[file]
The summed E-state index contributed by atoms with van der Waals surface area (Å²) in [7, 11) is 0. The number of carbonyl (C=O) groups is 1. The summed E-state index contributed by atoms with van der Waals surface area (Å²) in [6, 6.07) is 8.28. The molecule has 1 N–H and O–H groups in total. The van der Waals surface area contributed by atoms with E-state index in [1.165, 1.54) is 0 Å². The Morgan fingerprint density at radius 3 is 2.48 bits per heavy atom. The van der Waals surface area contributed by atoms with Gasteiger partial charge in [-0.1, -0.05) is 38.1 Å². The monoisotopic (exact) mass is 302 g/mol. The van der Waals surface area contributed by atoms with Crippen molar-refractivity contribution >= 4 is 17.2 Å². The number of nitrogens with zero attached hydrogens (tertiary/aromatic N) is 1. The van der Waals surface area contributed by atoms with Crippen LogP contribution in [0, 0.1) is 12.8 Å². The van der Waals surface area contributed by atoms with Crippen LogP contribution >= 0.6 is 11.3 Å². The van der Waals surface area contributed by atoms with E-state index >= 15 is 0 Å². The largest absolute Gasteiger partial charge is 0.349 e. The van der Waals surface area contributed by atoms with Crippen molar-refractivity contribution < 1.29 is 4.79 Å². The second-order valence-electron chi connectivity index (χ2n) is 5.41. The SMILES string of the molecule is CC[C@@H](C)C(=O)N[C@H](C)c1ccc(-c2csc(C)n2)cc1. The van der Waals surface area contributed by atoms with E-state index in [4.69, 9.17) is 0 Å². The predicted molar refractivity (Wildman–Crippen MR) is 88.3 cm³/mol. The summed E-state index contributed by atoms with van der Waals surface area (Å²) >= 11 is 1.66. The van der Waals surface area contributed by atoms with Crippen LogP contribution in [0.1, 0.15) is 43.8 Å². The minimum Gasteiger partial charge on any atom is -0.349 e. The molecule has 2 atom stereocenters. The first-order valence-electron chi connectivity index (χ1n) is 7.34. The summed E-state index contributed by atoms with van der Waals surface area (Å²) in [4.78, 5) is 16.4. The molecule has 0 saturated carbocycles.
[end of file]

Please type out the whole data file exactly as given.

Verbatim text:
The summed E-state index contributed by atoms with van der Waals surface area (Å²) in [7, 11) is 0. The number of carbonyl (C=O) groups is 1. The summed E-state index contributed by atoms with van der Waals surface area (Å²) in [6, 6.07) is 8.28. The molecule has 1 N–H and O–H groups in total. The van der Waals surface area contributed by atoms with E-state index in [1.165, 1.54) is 0 Å². The Morgan fingerprint density at radius 3 is 2.48 bits per heavy atom. The van der Waals surface area contributed by atoms with Gasteiger partial charge in [-0.1, -0.05) is 38.1 Å². The monoisotopic (exact) mass is 302 g/mol. The van der Waals surface area contributed by atoms with Crippen molar-refractivity contribution >= 4 is 17.2 Å². The number of nitrogens with zero attached hydrogens (tertiary/aromatic N) is 1. The van der Waals surface area contributed by atoms with Crippen LogP contribution in [0, 0.1) is 12.8 Å². The van der Waals surface area contributed by atoms with Crippen LogP contribution >= 0.6 is 11.3 Å². The van der Waals surface area contributed by atoms with E-state index >= 15 is 0 Å². The largest absolute Gasteiger partial charge is 0.349 e. The van der Waals surface area contributed by atoms with Crippen molar-refractivity contribution < 1.29 is 4.79 Å². The second-order valence-electron chi connectivity index (χ2n) is 5.41. The SMILES string of the molecule is CC[C@@H](C)C(=O)N[C@H](C)c1ccc(-c2csc(C)n2)cc1. The van der Waals surface area contributed by atoms with E-state index in [4.69, 9.17) is 0 Å². The predicted molar refractivity (Wildman–Crippen MR) is 88.3 cm³/mol. The summed E-state index contributed by atoms with van der Waals surface area (Å²) >= 11 is 1.66. The van der Waals surface area contributed by atoms with Crippen LogP contribution in [0.1, 0.15) is 43.8 Å². The minimum Gasteiger partial charge on any atom is -0.349 e. The molecule has 2 atom stereocenters. The first-order valence-electron chi connectivity index (χ1n) is 7.34. The summed E-state index contributed by atoms with van der Waals surface area (Å²) in [4.78, 5) is 16.4. The molecule has 0 saturated carbocycles.